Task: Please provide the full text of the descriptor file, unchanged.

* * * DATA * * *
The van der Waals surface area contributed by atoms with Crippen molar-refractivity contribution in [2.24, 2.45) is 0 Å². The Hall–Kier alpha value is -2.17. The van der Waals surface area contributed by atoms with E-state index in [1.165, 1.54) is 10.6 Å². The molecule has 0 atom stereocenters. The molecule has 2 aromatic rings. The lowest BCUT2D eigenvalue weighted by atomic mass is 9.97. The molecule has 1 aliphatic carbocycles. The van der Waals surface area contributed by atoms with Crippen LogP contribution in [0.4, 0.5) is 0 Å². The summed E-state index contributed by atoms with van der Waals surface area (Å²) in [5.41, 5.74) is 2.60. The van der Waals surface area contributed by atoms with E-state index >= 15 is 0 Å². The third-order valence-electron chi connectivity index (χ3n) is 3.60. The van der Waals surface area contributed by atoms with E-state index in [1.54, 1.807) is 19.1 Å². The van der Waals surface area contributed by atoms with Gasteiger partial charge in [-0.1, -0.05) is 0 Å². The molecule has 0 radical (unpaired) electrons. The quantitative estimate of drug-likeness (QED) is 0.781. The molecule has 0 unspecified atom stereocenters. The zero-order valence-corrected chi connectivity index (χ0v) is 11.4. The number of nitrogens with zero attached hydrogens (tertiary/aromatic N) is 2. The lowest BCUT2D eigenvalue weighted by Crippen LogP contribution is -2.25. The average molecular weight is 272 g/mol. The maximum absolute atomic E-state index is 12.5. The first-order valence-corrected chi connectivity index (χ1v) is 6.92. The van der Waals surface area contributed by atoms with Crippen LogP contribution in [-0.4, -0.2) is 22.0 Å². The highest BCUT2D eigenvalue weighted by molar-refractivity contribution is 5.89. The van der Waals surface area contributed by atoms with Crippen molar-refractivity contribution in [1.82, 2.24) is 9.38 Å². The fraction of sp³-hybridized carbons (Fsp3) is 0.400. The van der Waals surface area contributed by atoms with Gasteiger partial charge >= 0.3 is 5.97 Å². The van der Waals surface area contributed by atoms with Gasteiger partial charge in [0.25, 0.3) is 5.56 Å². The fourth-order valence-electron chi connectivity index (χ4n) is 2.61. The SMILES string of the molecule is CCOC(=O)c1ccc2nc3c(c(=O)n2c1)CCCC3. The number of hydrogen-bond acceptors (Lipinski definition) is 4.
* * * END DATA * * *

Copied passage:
The van der Waals surface area contributed by atoms with Crippen molar-refractivity contribution in [2.24, 2.45) is 0 Å². The Hall–Kier alpha value is -2.17. The van der Waals surface area contributed by atoms with E-state index in [1.165, 1.54) is 10.6 Å². The molecule has 0 atom stereocenters. The molecule has 2 aromatic rings. The lowest BCUT2D eigenvalue weighted by atomic mass is 9.97. The molecule has 1 aliphatic carbocycles. The van der Waals surface area contributed by atoms with Crippen LogP contribution in [0.4, 0.5) is 0 Å². The summed E-state index contributed by atoms with van der Waals surface area (Å²) in [5.41, 5.74) is 2.60. The van der Waals surface area contributed by atoms with E-state index >= 15 is 0 Å². The third-order valence-electron chi connectivity index (χ3n) is 3.60. The van der Waals surface area contributed by atoms with E-state index in [1.54, 1.807) is 19.1 Å². The van der Waals surface area contributed by atoms with Gasteiger partial charge in [-0.1, -0.05) is 0 Å². The molecule has 0 radical (unpaired) electrons. The quantitative estimate of drug-likeness (QED) is 0.781. The molecule has 0 unspecified atom stereocenters. The zero-order valence-corrected chi connectivity index (χ0v) is 11.4. The number of nitrogens with zero attached hydrogens (tertiary/aromatic N) is 2. The lowest BCUT2D eigenvalue weighted by Crippen LogP contribution is -2.25. The average molecular weight is 272 g/mol. The maximum absolute atomic E-state index is 12.5. The first-order valence-corrected chi connectivity index (χ1v) is 6.92. The van der Waals surface area contributed by atoms with Crippen LogP contribution in [-0.4, -0.2) is 22.0 Å². The highest BCUT2D eigenvalue weighted by molar-refractivity contribution is 5.89. The van der Waals surface area contributed by atoms with Crippen molar-refractivity contribution in [1.82, 2.24) is 9.38 Å². The fraction of sp³-hybridized carbons (Fsp3) is 0.400. The van der Waals surface area contributed by atoms with Gasteiger partial charge >= 0.3 is 5.97 Å². The van der Waals surface area contributed by atoms with Gasteiger partial charge in [0.25, 0.3) is 5.56 Å². The fourth-order valence-electron chi connectivity index (χ4n) is 2.61. The SMILES string of the molecule is CCOC(=O)c1ccc2nc3c(c(=O)n2c1)CCCC3. The number of hydrogen-bond acceptors (Lipinski definition) is 4.